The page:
Israel threatens to send African immigrants ‘behind bars’
Israeli Interior Minister Eli Yishai demanded on Thursday that all illegal African immigrants be put "behind bars" before kicking them all out.
"We must put all these infiltrators behind bars in detention and holding centres, then send them home because they come and take work from Israelis," he told army radio.
Unless the government took urgent action, there would "soon be half a million to a million, and we cannot lose our country to this," said the minister, who has frequently called for the expulsion of non-Jewish immigrants, sparking cries of racism.
Violent race riots that shook southern Tel Aviv overnight sparked shock in Israel on Thursday, but also prompted top-level calls for the immediate arrest and expulsion of tens of thousands of African migrants.
The latest unrest to sweep the impoverished neighbourhoods around Tel Aviv's central bus station erupted on Wednesday night when a demonstration of around 1,000 people who were protesting against the rising number of Africans moving into the area turned violent.
"Shock, violence and hatred of foreigners in Tel Aviv" was the headline in the Maariv daily, which described scenes of chaos as demonstrators went on the rampage with sticks and stones, attacking African-run shops and smashing up a car driven by two African men.
"Blacks out!" shouted demonstrators in the crowd, while others yelled "Send the Sudanese back to Sudan," several media reports said, as other protesters derided the "bleeding-heart leftists" working to help them.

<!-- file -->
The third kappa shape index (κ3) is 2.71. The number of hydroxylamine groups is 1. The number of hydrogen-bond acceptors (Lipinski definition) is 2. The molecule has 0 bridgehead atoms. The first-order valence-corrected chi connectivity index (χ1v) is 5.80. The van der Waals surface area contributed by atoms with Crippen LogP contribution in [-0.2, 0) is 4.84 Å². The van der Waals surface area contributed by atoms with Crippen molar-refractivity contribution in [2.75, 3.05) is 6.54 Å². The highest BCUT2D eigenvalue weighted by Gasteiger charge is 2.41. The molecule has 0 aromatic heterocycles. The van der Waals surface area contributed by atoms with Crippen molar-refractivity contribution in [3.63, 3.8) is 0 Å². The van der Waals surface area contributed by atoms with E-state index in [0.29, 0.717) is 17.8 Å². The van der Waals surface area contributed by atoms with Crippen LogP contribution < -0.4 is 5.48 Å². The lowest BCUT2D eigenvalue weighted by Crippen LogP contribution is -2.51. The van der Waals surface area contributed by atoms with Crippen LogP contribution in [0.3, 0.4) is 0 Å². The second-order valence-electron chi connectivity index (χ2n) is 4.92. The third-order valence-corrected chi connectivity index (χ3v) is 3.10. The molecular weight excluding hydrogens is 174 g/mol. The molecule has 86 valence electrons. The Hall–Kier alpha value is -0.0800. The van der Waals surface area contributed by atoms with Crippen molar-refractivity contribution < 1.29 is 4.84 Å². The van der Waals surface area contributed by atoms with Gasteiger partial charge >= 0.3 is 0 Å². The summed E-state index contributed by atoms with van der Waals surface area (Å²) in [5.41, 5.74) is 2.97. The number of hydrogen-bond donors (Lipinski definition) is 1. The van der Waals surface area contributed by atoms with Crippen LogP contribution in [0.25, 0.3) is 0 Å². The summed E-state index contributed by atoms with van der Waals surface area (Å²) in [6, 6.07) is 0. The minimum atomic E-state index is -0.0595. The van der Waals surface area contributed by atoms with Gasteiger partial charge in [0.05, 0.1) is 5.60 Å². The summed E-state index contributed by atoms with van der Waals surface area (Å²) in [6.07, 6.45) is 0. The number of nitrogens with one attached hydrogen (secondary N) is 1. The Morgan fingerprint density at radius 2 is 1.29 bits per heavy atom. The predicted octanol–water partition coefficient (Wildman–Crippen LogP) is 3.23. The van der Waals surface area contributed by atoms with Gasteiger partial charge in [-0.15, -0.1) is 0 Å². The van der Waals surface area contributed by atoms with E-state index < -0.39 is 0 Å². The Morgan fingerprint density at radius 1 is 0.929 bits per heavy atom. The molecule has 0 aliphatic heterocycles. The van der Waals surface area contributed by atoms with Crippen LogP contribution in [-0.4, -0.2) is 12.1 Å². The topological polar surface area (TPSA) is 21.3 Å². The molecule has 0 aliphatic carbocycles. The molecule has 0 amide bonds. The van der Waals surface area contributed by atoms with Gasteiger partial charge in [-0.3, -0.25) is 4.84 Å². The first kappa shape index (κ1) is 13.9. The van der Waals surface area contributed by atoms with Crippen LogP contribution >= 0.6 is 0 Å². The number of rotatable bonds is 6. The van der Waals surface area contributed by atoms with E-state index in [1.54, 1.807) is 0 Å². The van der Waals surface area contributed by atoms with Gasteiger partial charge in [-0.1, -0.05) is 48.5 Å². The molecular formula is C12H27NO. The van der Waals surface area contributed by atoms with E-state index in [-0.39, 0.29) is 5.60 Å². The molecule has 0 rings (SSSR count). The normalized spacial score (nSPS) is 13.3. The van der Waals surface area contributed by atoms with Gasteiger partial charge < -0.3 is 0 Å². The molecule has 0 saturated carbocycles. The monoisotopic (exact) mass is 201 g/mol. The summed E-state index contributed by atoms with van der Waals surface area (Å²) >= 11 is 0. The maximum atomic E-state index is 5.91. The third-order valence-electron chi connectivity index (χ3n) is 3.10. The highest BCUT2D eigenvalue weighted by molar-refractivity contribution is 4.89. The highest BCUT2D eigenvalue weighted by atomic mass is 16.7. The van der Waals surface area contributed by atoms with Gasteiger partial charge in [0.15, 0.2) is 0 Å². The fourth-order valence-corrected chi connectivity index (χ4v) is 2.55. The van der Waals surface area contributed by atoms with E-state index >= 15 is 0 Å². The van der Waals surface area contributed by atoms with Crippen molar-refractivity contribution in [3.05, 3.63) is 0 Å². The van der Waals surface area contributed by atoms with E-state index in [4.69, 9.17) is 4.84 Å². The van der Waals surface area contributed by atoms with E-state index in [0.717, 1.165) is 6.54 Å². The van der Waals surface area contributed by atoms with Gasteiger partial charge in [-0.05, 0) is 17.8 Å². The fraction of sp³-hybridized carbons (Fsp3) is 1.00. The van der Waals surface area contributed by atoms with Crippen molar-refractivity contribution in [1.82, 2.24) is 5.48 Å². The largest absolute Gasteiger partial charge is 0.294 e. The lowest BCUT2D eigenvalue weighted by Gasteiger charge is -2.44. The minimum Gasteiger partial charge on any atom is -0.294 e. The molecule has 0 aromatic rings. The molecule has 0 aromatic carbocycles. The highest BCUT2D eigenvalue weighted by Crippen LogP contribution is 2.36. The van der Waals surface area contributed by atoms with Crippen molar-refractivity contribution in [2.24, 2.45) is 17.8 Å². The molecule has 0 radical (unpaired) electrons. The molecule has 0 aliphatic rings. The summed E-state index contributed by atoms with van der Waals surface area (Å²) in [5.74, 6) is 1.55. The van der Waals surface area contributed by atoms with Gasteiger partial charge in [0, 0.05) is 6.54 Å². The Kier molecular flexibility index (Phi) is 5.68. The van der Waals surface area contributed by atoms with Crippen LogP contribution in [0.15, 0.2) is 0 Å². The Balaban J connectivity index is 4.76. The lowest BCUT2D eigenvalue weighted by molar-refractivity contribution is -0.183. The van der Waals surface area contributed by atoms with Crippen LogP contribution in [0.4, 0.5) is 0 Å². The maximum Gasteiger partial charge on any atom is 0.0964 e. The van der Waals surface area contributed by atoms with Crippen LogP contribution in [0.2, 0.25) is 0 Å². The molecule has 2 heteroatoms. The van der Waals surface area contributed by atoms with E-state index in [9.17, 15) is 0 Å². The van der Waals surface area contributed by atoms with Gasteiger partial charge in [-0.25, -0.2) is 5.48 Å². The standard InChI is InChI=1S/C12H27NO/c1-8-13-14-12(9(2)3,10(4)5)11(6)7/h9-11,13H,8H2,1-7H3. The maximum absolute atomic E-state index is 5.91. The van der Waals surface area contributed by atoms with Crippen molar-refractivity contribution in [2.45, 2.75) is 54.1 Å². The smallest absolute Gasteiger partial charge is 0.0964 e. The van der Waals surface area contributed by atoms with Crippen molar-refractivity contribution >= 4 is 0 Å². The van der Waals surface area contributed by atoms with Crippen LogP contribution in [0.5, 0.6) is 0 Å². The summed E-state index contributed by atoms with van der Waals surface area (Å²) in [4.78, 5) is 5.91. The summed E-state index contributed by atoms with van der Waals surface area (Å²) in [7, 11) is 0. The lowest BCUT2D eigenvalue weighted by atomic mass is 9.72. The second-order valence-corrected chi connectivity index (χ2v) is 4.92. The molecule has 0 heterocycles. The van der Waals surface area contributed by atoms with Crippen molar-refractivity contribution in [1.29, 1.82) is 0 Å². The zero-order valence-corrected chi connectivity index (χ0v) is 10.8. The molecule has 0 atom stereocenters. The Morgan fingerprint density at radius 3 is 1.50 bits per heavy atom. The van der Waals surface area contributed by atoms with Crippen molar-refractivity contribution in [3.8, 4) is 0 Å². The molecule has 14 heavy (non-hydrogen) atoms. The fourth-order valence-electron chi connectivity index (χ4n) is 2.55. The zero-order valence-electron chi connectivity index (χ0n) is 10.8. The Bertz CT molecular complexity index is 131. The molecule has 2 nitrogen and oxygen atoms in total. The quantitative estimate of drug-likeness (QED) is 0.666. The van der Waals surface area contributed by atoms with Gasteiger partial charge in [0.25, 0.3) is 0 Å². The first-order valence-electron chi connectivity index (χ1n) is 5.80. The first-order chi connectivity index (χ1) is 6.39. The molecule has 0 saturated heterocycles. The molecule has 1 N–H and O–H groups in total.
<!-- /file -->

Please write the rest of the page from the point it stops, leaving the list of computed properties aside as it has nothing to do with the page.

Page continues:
Most reports said the rally turned nasty after the crowd was whipped up by several racist speeches by right-wing MPs, several of them from the ruling Likud party of Prime Minister Benjamin Netanyahu.
"The infiltrators are a cancer in our body," Likud MP Miri Regev told the crowd, as fellow MP Danny Danon shouted: "The infiltrators must be expelled from Israel! Expulsion now!"
Police spokesman Micky Rosenfeld said 20 people had been arrested on suspicion of vandalising shops and attacking cars driven by Africans, but added that there were no reports of anyone being injured.
The police have also extended the remand of seven Israeli minors accused of attacking African immigrants earlier this week, he said.
Interior ministry statistics show there are more than 60,000 African immigrants living illegally in Israel.
Some are asylum seekers fleeing persecution, while others are economic migrants. Almost all of them sneak across the border from the Egyptian Sinai and end up living in the run-down neighbourhoods around Tel Aviv's bus station.
The issue of illegal immigration from Africa has thrown into relief sharp divisions within Israel, with many top officials, including Netanyahu, warning that their growing numbers pose a major threat to the security and identity of Israel.
Wednesday's nights violence made headlines in all the main Hebrew-language newspapers, as well as on the TV and radio stations, with army radio denouncing it as a "pogrom."
In a bid to halt the influx of immigrants from Africa, Israel has been building a 250-kilometre (155-mile) fence along the Egyptian border. It has also built a vast detention centre near the border to house anyone caught crossing the frontier.
At the start of the year, Netanyahu said he was planning to visit several African capitals to discuss the issue of immigration, but so far no such plans have been made public.